Print this page

DOES YOUR HORSE HAVE ALLERGIES - Identify their symptoms

How do you know if your horse has an allergy?  
 As in humans horses can suffer from numerous allergies both in the stable and out at pasture. 

The diagnosis of the cause can be very challenging as the symptoms shown may easily be associated with other equine health issues such as infections or liver damage. 
To help you identify and understand some of the most common allergies and symptoms we have listed them below with some helpful hints to help you reduce some of the risks to your horse.

What is an allergy?
The horse's environment contains many allergens in dust, mould spores and some proteins in pastures.

A healthy horse's immune system makes proteins called antibodies which are used by the body to fight off these invading allergens, however when the this system is compromised or overreacts to a particular allergen, hypersensitivity or allergic reaction occurs.
Horses can show signs in many different ways, not only the obvious lump or bump but also with runny eyes, nasal discharge, rashes, coughing and itchy skin. Their whole demeanour may change and they may appear listless and lethargic. The visible signs are not always immediate, sometimes not showing until some 12 hours after the exposure to the allergen, further complicating diagnosis.  Most allergies are relatively minor however in extreme cases they can cause respiratory and even cardio vascular problems over a long term.

Skin Allergieshorse hives 
These are the most common allergies suffered by the horse and are often referred to as hives or urticaria (as shownopposite).They appear predominately around the neck and shoulder area however they may show anywhere.
These raised irregular shaped swellings may be a result of food allergens, insect bites or nettle rash.
In most instances this condition will disappear in a relative short time however if it persists and happens frequently, veterinary advice should be taken.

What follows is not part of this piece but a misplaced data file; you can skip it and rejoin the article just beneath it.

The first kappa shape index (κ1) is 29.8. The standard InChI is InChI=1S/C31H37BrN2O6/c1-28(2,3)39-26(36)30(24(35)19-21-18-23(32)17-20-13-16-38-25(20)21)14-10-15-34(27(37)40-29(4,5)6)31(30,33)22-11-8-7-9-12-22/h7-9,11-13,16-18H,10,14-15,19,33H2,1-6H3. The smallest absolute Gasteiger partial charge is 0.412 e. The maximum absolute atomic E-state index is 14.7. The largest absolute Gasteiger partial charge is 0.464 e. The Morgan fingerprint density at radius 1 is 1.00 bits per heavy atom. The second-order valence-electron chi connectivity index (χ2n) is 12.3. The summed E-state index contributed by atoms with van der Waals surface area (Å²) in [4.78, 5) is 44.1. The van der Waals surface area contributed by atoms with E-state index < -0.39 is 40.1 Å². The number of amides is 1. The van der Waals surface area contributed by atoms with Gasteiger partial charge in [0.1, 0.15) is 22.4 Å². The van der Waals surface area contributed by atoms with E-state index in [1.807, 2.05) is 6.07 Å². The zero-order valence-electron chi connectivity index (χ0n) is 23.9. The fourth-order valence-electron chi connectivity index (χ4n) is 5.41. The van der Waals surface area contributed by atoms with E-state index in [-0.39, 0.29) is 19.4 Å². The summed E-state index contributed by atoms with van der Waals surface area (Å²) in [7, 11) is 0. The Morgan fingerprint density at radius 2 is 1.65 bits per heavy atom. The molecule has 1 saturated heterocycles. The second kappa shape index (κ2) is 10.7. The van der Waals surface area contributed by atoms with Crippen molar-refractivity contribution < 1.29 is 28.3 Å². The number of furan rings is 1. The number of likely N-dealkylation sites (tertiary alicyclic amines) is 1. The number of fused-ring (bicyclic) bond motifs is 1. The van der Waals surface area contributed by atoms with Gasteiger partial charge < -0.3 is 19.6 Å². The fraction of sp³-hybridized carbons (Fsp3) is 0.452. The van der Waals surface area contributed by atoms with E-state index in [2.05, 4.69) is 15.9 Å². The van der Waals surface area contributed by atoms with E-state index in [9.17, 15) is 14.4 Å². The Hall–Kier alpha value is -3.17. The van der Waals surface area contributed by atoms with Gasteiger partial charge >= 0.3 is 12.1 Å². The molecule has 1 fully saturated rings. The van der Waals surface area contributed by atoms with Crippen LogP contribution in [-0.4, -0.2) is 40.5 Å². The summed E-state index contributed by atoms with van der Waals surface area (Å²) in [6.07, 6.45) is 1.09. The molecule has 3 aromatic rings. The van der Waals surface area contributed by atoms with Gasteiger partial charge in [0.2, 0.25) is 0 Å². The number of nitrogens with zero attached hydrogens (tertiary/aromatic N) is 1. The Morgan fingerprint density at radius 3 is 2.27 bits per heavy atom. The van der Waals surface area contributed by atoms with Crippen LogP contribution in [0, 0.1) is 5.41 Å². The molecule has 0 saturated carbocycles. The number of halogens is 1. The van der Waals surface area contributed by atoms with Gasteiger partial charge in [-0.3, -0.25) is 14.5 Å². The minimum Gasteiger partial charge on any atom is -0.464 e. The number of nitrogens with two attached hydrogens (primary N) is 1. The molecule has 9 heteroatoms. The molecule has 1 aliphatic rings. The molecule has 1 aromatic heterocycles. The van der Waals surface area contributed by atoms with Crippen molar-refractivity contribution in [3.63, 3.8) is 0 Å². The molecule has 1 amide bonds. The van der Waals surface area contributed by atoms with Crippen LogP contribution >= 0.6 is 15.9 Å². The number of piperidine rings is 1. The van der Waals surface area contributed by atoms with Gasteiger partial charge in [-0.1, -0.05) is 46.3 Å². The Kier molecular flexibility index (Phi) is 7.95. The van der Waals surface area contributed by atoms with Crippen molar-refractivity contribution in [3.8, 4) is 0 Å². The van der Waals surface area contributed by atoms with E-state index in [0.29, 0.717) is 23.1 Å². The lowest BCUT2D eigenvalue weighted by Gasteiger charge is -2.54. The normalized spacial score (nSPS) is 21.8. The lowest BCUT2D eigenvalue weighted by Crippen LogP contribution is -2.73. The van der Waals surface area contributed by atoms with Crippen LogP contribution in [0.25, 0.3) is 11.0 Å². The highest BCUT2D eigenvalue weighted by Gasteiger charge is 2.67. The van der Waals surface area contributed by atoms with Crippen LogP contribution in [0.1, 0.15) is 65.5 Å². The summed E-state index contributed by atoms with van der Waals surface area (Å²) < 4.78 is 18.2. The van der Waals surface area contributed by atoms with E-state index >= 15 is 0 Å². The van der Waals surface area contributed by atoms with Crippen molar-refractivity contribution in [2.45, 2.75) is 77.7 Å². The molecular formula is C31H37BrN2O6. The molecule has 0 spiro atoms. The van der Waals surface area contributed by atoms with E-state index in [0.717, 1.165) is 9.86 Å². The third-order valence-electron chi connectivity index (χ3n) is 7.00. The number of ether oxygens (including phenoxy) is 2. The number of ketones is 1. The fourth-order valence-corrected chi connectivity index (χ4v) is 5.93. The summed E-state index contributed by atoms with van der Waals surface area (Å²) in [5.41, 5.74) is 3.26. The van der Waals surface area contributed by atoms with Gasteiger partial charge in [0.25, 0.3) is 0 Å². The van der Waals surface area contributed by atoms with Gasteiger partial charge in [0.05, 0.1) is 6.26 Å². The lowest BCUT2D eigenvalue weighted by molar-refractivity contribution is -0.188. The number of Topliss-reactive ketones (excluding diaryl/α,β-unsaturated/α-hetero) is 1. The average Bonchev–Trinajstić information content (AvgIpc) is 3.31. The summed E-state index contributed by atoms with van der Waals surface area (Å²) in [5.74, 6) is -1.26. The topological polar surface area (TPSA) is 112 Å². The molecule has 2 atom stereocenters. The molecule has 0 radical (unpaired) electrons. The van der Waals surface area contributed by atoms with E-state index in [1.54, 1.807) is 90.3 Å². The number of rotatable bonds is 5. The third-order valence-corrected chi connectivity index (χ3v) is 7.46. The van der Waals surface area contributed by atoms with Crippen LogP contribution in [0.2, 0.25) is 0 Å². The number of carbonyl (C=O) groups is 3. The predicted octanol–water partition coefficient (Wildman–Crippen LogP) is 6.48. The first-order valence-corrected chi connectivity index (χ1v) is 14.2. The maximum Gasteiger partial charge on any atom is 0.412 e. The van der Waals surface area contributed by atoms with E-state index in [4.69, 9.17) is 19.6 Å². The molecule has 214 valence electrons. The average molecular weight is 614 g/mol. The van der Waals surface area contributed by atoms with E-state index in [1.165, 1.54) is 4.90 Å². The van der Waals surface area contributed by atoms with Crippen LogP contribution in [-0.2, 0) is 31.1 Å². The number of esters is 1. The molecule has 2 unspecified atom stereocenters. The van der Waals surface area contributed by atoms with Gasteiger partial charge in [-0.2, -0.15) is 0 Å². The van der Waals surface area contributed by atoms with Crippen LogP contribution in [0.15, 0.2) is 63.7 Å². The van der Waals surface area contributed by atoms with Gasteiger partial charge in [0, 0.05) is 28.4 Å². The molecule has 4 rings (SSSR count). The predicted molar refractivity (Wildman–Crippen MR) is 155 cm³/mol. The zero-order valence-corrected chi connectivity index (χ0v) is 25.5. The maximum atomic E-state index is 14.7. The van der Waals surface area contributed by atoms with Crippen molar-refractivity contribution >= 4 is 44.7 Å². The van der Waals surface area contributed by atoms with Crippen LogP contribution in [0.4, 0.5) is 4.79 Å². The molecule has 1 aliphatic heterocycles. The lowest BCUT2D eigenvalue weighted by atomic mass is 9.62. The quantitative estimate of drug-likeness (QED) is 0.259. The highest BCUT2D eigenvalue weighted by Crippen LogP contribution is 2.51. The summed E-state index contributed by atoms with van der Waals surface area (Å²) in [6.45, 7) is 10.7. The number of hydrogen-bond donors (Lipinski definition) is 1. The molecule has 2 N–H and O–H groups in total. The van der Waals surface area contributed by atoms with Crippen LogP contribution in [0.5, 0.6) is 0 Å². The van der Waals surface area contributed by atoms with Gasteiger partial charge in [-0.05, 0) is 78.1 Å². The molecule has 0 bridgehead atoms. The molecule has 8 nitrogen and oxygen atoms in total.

Respiratory Allergies
These can be paralleled with Asthma in humans, a tightness of breathe, hurried breathing (called heaves) and occasionally a dry persistent cough.

There are so many environmental allergens in the air indentifying the cause of the condition immediately is very hard however through a case of elimination the problem may be cured or at least become manageable.
Crop pollen, hay spores, horse bedding and poor stable management can all produce high levels of allergens therefore most horses will have to cope with some problem at some time.

Helpful hints to reduce the risk. 

Hay dust - always buy the best quality hay you can afford or soak each haynet before feeding.  
Bedding - Always muck out when the horse is outside, let the dust settle, then bring the horse back in. Possibly
lightly dampen the bedding.  Change bedding types, shavings, peat or rubber matting are some alternatives to try. 
Mould or Fungus - this problem will only occur by storing food stuffs or bedding incorrectly. Always allow air to
circulate and never leave products on a cold damp floor, store hay on pallets and do not allow it to overheat as the
dust content will increase rapidly.
Plants - certain plants in the pasture can cause allergies. Note poisonous plants article. 
Good stable management - clean the stable thoroughly using insecticides weekly, remove old food remains from
eating areas, clean buckets and mangers and generally be clean and tidy to eliminate dust heaps and insect breeding
Insects - Manage your horse's stable and field routine depending on weather, temperature and of course your
schedule. If necessary use repellents, fly sheets and masks, and if possible provide some shelter for the horse not
only for rain but more often for hot sun and biting flies

If symptoms persist or indeed worsen always seek professional advise from your vet. The sooner the diagnosis the sooner it will be resolved and the healthier your horse will be.